The majority of us are familiar with the idea of being grateful for something—we learn from an early age to say “thank you” when we receive birthday gifts, or someone holds the door open for us. But what does gratitude itself really mean?
Unlike anger, sadness, or happiness, there’s no “universal expression” or firm definition for gratitude, says Vanessa Hill. In this video from PBS science series Braincraft, she explores how we can express gratitude, and all the benefits that come with it:
What Is Gratitude?
Robert Emmons, psychology professor and gratitude researcher at the University of California, Davis, explains that there are two key components of practicing gratitude:
- We affirm the good things we’ve received
- We acknowledge the role other people play in providing our lives with goodness
It’s only in the past few decades that researchers have started to investigate how we benefit from expressing gratitude and paying it forward. In one study, researchers examined the brains of participants who were asked how grateful they would feel in hypothetical scenarios where complete strangers saved their lives.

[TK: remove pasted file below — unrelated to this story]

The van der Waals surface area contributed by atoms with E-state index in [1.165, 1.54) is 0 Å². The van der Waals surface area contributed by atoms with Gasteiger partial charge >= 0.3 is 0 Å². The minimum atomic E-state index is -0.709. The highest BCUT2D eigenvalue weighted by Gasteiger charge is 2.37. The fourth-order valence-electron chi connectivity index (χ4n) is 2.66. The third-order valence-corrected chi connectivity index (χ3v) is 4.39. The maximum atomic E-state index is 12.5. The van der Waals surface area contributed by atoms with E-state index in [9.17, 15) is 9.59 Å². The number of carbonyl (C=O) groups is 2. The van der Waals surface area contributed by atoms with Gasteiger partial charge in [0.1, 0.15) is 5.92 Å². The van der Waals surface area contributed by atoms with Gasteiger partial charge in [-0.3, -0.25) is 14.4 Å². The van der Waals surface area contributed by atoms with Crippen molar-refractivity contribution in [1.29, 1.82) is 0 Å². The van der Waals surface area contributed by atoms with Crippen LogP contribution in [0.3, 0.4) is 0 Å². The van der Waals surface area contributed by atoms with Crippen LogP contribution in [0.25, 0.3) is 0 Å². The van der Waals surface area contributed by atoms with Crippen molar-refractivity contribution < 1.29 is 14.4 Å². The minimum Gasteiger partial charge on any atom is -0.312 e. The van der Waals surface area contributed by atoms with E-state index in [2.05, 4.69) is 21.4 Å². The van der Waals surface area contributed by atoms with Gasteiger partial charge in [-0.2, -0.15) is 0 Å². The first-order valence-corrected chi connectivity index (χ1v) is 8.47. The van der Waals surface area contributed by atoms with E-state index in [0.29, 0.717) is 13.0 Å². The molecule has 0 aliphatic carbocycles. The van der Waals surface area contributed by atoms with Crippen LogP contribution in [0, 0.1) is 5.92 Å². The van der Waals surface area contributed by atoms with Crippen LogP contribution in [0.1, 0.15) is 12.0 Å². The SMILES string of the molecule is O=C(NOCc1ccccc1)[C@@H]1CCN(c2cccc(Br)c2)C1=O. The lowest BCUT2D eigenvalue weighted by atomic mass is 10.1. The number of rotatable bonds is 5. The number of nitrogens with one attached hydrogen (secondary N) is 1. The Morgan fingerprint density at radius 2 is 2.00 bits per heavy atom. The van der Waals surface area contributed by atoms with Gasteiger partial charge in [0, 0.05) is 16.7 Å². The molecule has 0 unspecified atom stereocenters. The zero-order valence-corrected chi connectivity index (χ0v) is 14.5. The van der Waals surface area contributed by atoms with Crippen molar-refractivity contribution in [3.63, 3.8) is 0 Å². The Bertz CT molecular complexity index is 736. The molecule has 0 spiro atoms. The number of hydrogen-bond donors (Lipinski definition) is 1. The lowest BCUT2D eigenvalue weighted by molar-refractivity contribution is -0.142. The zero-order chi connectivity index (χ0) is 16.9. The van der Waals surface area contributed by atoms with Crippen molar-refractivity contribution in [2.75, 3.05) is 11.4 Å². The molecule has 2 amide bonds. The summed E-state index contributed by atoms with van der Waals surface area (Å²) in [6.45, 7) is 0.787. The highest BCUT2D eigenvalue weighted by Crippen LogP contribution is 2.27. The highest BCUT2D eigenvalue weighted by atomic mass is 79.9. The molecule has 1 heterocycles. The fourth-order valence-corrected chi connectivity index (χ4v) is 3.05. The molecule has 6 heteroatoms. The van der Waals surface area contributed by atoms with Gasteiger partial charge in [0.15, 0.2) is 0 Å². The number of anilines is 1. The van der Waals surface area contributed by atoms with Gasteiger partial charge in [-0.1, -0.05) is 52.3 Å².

Practicing gratitude can potentially have a positive impact on our mental health over time.
They found that, “when participants reported those grateful feelings, their brains showed activity in a set of regions located in the medial pre-frontal cortex, an area in the frontal lobes of the brain where the two hemispheres meet. This area of the brain is associated with understanding other people’s perspectives, empathy, and feelings of relief.”
Due to this, practicing gratitude can potentially have a positive impact on our mental health over time.
A Simple Way to Practice Gratitude
You can strengthen your capacity for gratitude by keep a gratitude journal. You can do this once a week, or as often as you feel the desire to.
- Write down up to five things for which you feel grateful. The physical record is important—don’t just do this exercise in your head.
- The things you list can be relatively small in importance (“The tasty sandwich I had for lunch today.”) or relatively large (“My sister gave birth to a healthy baby boy.”).
- The goal of the exercise is to remember a good event, experience, person, or thing in your life—then enjoy the good emotions that come with it.
Studies have found that keeping a gratitude journal can lead to improvements in mood, health, and overall outlook in life.
How to Start a Mindful Journaling Practice
Writing mindfully can loosen the grip of sticky emotions by bringing them out of the dark. With just a pen and paper, or an app, we can create the habit of being there for ourselves. Read More